Sweltering Dubai Stays Cool with Indoor Skiing and Snow Cinemas

Photo for The Washington Post by Andrea DiCenzo
Benoit Demeulemeester, life coach and the founder of Endorphins Method, and his son demonstrate how to fall into an ice bath headfirst on a beach in Dubai on July 28.

DUBAI – In one of the world’s richest and hottest cities, combating the desert heat and humidity is not just a way of life, it’s a chance to get creative.

From oceanside ice baths to indoor ski resorts, people living in Dubai are doing their best to keep cool, even while nature works against them. Unlike other major cities, ill-equipped to fight rising temperatures caused by climate change, people in this metropolis in the United Arab Emirates are prepared, though that often depends on how much money you have. Air conditioning is ubiquitous – even outdoors – public cooling centers abound and gatherings shift to early morning or late evening.

For the more than 3 million people in the city, summers are only getting hotter.

On one white-sand beach, the waves of the Persian Gulf lapped at the shore as grinning clients braced themselves before plunging into tubs of ice water. The temperature that day peaked at 110 degrees, according to AccuWeather. The humidity makes it feel hotter.

“The hard part is the first 20 seconds,” said Andrea Casole, a life and career coach who moved from Italy to Dubai less than a year ago. He said summer in his new home has proved more comfortable than his experience in Milan.

“We have AC in Milan but it’s not this high and not all the places have it,” Casole said.

The two-hour-long ice-bath sessions, which include guided breathing, meditation, fruit and coffee, cost about $80. For Benoit Demeulemeester, who runs Endorphins Method, the company that offers the baths, Dubai summer beats many sought-after European destinations.

“Everything here is air-conditioned,” he said. “It’s worse to go to the south of France, where my mother lives. It’s hot, and nowhere has AC.”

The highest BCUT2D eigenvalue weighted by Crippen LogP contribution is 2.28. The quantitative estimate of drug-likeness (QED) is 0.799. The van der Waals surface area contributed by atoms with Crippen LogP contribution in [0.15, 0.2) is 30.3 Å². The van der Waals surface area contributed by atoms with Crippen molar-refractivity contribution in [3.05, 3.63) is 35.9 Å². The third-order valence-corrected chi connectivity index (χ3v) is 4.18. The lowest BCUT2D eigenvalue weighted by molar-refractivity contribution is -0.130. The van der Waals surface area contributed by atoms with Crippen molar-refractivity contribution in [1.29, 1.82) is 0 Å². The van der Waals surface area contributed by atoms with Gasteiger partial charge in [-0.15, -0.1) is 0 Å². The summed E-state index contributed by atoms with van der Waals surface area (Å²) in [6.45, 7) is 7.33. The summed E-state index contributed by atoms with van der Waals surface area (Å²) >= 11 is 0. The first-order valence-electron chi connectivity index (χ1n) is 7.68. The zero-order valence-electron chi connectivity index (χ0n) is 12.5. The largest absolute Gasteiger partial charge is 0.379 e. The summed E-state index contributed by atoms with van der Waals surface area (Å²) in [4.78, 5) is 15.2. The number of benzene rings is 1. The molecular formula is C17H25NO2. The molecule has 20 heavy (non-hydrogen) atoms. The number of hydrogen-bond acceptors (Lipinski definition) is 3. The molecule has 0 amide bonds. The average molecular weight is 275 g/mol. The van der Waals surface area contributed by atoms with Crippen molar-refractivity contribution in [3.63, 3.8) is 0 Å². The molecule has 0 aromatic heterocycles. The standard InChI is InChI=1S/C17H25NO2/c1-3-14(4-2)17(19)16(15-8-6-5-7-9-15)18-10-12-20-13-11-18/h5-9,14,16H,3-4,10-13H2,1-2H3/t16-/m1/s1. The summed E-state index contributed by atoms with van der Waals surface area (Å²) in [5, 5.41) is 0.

Away from the seaside, the air in Dubai is muggier, and shade is a valuable commodity.

Cooling off in the pool is only an option if the pool is cool enough. Companies come to houses and drop in large blocks of ice.

It’s not easy to escape the heat: Even in the middle of the night, Dubai’s temperatures rarely dip below 90 degrees during the summer.

A great divide is always present in this wealthy city. Bikers for Deliveroo, a British app that offers delivery services, similar to Postmates, spend hours outside fulfilling orders.

Photo for The Washington Post by Andrea DiCenzo
Delivery bikes stand in front of one of the air-conditioned Roo Buses in Dubai.

In a new initiative rolled out this year, the company set up Roo Buses, air-conditioned rest stops throughout the city where riders can take a break from the heat. The vehicles are comfortably cool, and equipped with water and snacks.

Rights groups say Gulf state governments could be doing more to protect workers – many of whom are migrants – from the heat. A Human Rights Watch report from May urged countries to use wet bulb globe temperature – a heat index that accounts for temperature, humidity, wind speed and sun exposure – to set limits on time spent outdoors.